Die-hard fans of the original two Ghostbusters movies likely know that the plot of Dan Aykroyd's planned Ghostbusters 3 -- for a while, anyway -- was a version of Ghostbusters Go To Hell. The story would have sent Bill Murray, Dan Aykroyd, Harold Ramis and Ernie Hudson to an alternate, evil version of Manhattan, where they'd also meet the Devil. This script never came to pass, but it looks and sounds like Hell also was supposed to be featured in the first Ghostbusters, and this is what it would have looked like:
Bernie Wrightson is a concept artist and comic-book artist who specialized in horror and worked with countless legends on films such as Heavy Metal and Swamp Thing. In a new video (unearthed by io9), Wrightson reflects on his time spent designing creatures for Ghostbusters, contributing ideas for the Library Ghost and Gozer's Terror Dogs. When he gets to the Hell scenes, he admits that he was working from an early draft of the story, which would have shown off the Gates to Hell, and presumably would have followed the Ghostbusters down this Road to Hell, where they might have encountered even more demons.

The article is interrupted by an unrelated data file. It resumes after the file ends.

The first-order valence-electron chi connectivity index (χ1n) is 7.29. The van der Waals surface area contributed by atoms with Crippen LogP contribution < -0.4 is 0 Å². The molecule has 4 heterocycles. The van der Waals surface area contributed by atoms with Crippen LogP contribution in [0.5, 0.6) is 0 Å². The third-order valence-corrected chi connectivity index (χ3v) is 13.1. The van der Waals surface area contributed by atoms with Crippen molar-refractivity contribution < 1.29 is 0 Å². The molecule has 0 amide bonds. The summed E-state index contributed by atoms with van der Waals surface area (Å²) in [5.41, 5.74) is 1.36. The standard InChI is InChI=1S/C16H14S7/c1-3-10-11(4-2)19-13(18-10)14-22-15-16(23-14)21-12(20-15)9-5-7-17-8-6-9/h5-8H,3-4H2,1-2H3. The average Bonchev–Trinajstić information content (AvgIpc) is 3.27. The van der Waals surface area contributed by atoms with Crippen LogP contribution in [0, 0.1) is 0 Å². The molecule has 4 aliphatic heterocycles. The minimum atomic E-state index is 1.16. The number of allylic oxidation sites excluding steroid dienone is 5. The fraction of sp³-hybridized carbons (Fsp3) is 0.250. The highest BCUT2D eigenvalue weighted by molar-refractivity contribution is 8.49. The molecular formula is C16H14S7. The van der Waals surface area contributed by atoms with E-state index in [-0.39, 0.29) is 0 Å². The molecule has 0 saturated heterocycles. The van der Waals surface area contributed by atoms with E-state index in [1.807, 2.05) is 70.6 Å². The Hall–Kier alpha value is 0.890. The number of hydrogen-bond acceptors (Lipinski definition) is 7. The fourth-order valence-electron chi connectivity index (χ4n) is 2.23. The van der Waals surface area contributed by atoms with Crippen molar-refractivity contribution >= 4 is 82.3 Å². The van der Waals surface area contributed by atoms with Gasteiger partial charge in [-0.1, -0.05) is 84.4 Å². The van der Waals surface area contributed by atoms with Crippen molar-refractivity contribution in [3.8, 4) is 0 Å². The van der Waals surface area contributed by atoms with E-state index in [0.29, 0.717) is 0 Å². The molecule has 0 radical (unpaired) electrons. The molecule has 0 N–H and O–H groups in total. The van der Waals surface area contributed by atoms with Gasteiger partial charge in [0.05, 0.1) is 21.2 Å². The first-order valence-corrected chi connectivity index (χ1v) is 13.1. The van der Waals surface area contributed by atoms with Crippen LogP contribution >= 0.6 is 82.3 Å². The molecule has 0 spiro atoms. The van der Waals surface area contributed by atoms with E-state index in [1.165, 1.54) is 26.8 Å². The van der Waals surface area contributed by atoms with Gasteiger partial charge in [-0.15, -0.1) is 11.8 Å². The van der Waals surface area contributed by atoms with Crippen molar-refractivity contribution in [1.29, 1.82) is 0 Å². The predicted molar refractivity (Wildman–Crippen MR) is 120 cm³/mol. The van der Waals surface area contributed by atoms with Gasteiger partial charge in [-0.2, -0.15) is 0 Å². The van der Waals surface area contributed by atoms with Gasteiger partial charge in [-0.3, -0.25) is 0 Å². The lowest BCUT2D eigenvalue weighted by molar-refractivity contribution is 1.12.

Alas, it wasn't meant to be. The Ghostbusters stayed on a New York rooftop when they faced down Gozer, and the trip to Hell never happened. Bernie Wrightson says that Sony held on to all of the concept art that was submitted, probably so that they'd have the idea to use in future movies. And Dan Aykroyd really beat that drum for several years, believing that the idea of sending his Ghostbusters to Hell -- or a version of it, on our Earth -- could be comedic gold. As you know, we got a Ghostbusters reboot this summer, instead, and many of you wanted to send that version straight to Hell. We hear you.
Here's the full snippet of the video, which is part of a larger Kickstarter campaign for a portfolio Bernis Wrightson did for Stephen King's Cycle of the Werewolf. You can get more details, and make a contribution, here.
There are two more pieces of concept art that would have been part of the original Ghostbusters if director Ivan Reitman wanted to go down that rabbit hole. Read on to check them out, and see what almost might have been way back in 1984.